|US5841692||Jul 16, 1997||Nov 24, 1998||International Business Machines Corporation||Magnetic tunnel junction device with antiferromagnetically coupled pinned layer|
|US5898548||Oct 24, 1997||Apr 27, 1999||International Business Machines Corporation||Shielded magnetic tunnel junction magnetoresistive read head|
|US6028786||Apr 27, 1998||Feb 22, 2000||Canon Kabushiki Kaisha||Magnetic memory element having coupled magnetic layers forming closed magnetic circuit|
|US6097625||Jul 16, 1998||Aug 1, 2000||International Business Machines Corporation||Magnetic random access memory (MRAM) array with magnetic tunnel junction (MTJ) cells and remote diodes|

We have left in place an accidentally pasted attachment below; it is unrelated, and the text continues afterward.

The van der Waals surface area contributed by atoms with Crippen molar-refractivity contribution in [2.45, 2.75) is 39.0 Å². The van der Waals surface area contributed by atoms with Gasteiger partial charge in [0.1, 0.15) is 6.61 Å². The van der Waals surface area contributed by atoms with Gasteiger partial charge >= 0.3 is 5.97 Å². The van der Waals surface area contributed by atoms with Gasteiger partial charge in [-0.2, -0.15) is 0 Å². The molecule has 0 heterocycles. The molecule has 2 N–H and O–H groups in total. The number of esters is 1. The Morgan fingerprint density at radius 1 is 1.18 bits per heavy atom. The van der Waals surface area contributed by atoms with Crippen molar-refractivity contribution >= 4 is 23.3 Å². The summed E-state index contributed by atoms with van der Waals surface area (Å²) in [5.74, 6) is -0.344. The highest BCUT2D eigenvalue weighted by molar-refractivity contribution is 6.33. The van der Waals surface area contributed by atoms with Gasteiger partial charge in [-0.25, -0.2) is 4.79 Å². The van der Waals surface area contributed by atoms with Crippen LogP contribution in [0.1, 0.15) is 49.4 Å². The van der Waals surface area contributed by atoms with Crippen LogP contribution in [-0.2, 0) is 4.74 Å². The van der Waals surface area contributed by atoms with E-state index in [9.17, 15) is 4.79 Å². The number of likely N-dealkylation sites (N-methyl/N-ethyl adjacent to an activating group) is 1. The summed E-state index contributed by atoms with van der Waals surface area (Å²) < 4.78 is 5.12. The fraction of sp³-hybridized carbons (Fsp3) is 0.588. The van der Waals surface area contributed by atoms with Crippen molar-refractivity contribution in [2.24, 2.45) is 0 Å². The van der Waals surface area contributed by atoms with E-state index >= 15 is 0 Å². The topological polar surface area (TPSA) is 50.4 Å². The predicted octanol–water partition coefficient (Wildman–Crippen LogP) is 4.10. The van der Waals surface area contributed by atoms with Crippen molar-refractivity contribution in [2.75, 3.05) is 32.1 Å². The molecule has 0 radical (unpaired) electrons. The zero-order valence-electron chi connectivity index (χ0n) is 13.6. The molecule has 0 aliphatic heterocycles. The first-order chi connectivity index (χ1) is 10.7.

|US6166948||Sep 3, 1999||Dec 26, 2000||International Business Machines Corporation||Magnetic memory array with magnetic tunnel junction memory cells having flux-closed free layers|
|US6341053||Oct 30, 1998||Jan 22, 2002||Nec Corporation||Magnetic tunnel junction elements and their fabrication method|
|US6359289||Apr 19, 2000||Mar 19, 2002||International Business Machines Corporation||Magnetic tunnel junction device with improved insulating tunnel barrier|
|US6436526||Jun 16, 2000||Aug 20, 2002||Matsushita Electric Industrial Co., Ltd.||Magneto-resistance effect element, magneto-resistance effect memory cell, MRAM and method for performing information write to or read from the magneto-resistance effect memory cell|
|US6445024||Jan 25, 2000||Sep 3, 2002||The United States Of America, As Represented By The Department Of Energy||Ramp-edge structured tunneling devices using ferromagnet electrodes|
|US6518588||Oct 17, 2001||Feb 11, 2003||International Business Machines Corporation||Magnetic random access memory with thermally stable magnetic tunnel junction cells|